Immunization rates for children in Deschutes County have consistently been below benchmark criteria. In 1997 the up-to date immunized rate for 0-2 yr olds was at 58%. Central Oregon Shots For Tots (SFT) was created to provide immunizations to protect children at risk of disease and reduce immunizing barriers for parents. Response in collaborative efforts by coalition members has made this program a success. Clinics are held in four diferent zip codes within the county three times a year. All clinics are held on Saturdays on a walk-in basis helping to alleviate challenges to parent schedules. SFT functions via an exceptional cohort of medical and service volunteers. Deschutes County Health Department (DCHD) trains medical volunteers to administer the immunizations and local Rotary club volunteers are trained on clinic process. Multiple community partners are involved in donations of space, supplies and service. DCHD brings VFC/317 funded vaccine and through eligibility screening is able to offer it at low or no cost. Great satisfaction is a common theme by those that participate or promote the program knowing they are making a difference in the life of a child.
Agency Community RolesSFT has provided a distinctive opportunity to create strong partnerships with community members. It has also elicited county wide support toward maintaining a healthy community. DCHD responsibilities include securing facilities, recruiting medical volunteers and training them in immunization administration, scheduling medical volunteers, and coordinating supplies for each clinic. DCHD takes a lead role in determining immunization needs for each child, screening for contraindications, and counseling parents regarding before, during and after immunization care. Medical volunteers administer the appropriate vaccines guiding the parents in comfort measures and distraction techniques. Local Rotary clubs of each community place advertisement banners, distribute flyers, contribute fiscally, and are an essential presence at each SFT clinic providing direction to the clients and escorting them through the entire process.  Costs and ExpendituresCentral Oregon SFT program was initially funded by a Rotary International grant to assist the Deschutes County Immunization Coalition in improving immunization rates. Following the grant, local Rotary clubs have continued to sponsor the program. Clinics are supervised by at least one registered nurse from DCHD which is a paid staff member, expenditure of approximately $300.00 per clinic. The supervisor is responsible for clinic quality, client screening, procedures, vaccine accountability, documenting and reporting data. Community partners have waived the costs for facility usage and advertisement fees, donated clinic supplies, reduced fees for printing promotional materials, prepared and delivered free food and beverages, and volunteered their time in service.  ImplementationIn the winter of 1998 the Deschutes County Immunization Coalition was formed and met monthly to address the low immunization rates. Immunization research documents were evaluated regarding best practices for increasing vaccination coverage. Decisions were made to address the community in a long term public awareness campaign and create a sustainable mass immunization program. A Rotary representative applied for and was awarded a $25,000 grant to establish a fully-funded program. The cooperation of Rotary, DCHD and community partners was critical to coordinating the program. Oregon law requires that a certified public health nurse supervise the clinics and DCHD agreed to the commitment. In addition, medical volunteers must register as volunteer employees of Deschutes County, clear screening processes, and be trained in vaccine administration by DCHD. In May 1999, the first SFT clinic was held and has continued with 12 clinics per year ever since. The coalition works closely with key members to assure the clinics are planned, organized, and successfully held in order to accomplish the goals of the SFT program.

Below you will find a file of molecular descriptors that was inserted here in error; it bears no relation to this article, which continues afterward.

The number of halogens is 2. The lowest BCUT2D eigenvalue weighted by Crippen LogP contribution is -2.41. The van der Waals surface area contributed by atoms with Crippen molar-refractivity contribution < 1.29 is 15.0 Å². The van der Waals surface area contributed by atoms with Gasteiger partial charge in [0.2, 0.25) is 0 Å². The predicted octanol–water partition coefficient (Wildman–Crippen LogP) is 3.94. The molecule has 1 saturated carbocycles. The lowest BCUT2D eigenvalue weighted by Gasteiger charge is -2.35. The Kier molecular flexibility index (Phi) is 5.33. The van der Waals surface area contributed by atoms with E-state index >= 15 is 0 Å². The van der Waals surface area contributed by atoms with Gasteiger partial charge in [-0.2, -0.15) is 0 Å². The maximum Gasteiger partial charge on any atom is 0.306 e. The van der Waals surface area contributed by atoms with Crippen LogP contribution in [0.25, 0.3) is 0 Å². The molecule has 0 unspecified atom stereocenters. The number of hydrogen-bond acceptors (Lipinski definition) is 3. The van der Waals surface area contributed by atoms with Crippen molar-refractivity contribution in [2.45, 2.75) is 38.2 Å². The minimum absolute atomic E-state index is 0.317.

In 2004, DCHD immunization coverage for 0-2years olds was 70.6%. The increase in up-to-date rates now ranks Deschutes County as 11th out of 36 counties. A collaborative and successful public awareness campaign was launched among media and marketing partners. Effective community networking occurred enhancing communication for this program and other medical events. Two additional counties in Oregon have since been trained to facilitate SFT clinics and have established the program in their communities. Over 6,500 children have been immunized at Central Oregon's SFT since 1999, thus reducing the number of children at risk of contracting vaccine preventable disease.  
The clinics are sustained using VFC/317 funded vaccine and are dependent on donations for supplies. Funds are collected from clients that do not qualify for free vaccine programs. Local Rotary clubs fiscally support the R.N. supervision required. An assortment of medically licensed and non-licensed volunteers is essential to the success of this program. DCHD has integrated SFT as part of its routine activities and has proven support by showing a 6 year history of success.